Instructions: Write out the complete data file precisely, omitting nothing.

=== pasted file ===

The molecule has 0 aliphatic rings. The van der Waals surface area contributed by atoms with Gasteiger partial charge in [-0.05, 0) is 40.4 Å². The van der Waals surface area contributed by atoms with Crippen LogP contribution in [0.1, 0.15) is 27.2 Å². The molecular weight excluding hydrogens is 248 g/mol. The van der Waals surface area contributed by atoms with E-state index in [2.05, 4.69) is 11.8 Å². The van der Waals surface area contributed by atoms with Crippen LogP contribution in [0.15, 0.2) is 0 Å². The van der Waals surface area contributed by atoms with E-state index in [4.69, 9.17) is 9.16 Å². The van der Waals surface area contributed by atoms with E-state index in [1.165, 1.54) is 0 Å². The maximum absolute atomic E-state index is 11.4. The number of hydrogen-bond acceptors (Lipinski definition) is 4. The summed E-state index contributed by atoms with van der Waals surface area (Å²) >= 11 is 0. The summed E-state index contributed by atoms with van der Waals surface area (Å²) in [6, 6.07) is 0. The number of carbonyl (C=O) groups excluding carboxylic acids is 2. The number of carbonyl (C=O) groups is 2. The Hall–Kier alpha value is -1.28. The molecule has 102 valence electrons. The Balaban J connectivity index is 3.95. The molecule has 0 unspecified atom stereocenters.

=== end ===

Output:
The molecule has 0 aliphatic rings. The van der Waals surface area contributed by atoms with Gasteiger partial charge in [-0.05, 0) is 40.4 Å². The van der Waals surface area contributed by atoms with Crippen LogP contribution in [0.1, 0.15) is 27.2 Å². The molecular weight excluding hydrogens is 248 g/mol. The van der Waals surface area contributed by atoms with E-state index in [2.05, 4.69) is 11.8 Å². The van der Waals surface area contributed by atoms with Crippen LogP contribution in [0.15, 0.2) is 0 Å². The van der Waals surface area contributed by atoms with E-state index in [4.69, 9.17) is 9.16 Å². The van der Waals surface area contributed by atoms with E-state index in [1.165, 1.54) is 0 Å². The maximum absolute atomic E-state index is 11.4. The number of hydrogen-bond acceptors (Lipinski definition) is 4. The summed E-state index contributed by atoms with van der Waals surface area (Å²) >= 11 is 0. The summed E-state index contributed by atoms with van der Waals surface area (Å²) in [6, 6.07) is 0. The number of carbonyl (C=O) groups excluding carboxylic acids is 2. The number of carbonyl (C=O) groups is 2. The Hall–Kier alpha value is -1.28. The molecule has 102 valence electrons. The Balaban J connectivity index is 3.95. The molecule has 0 unspecified atom stereocenters.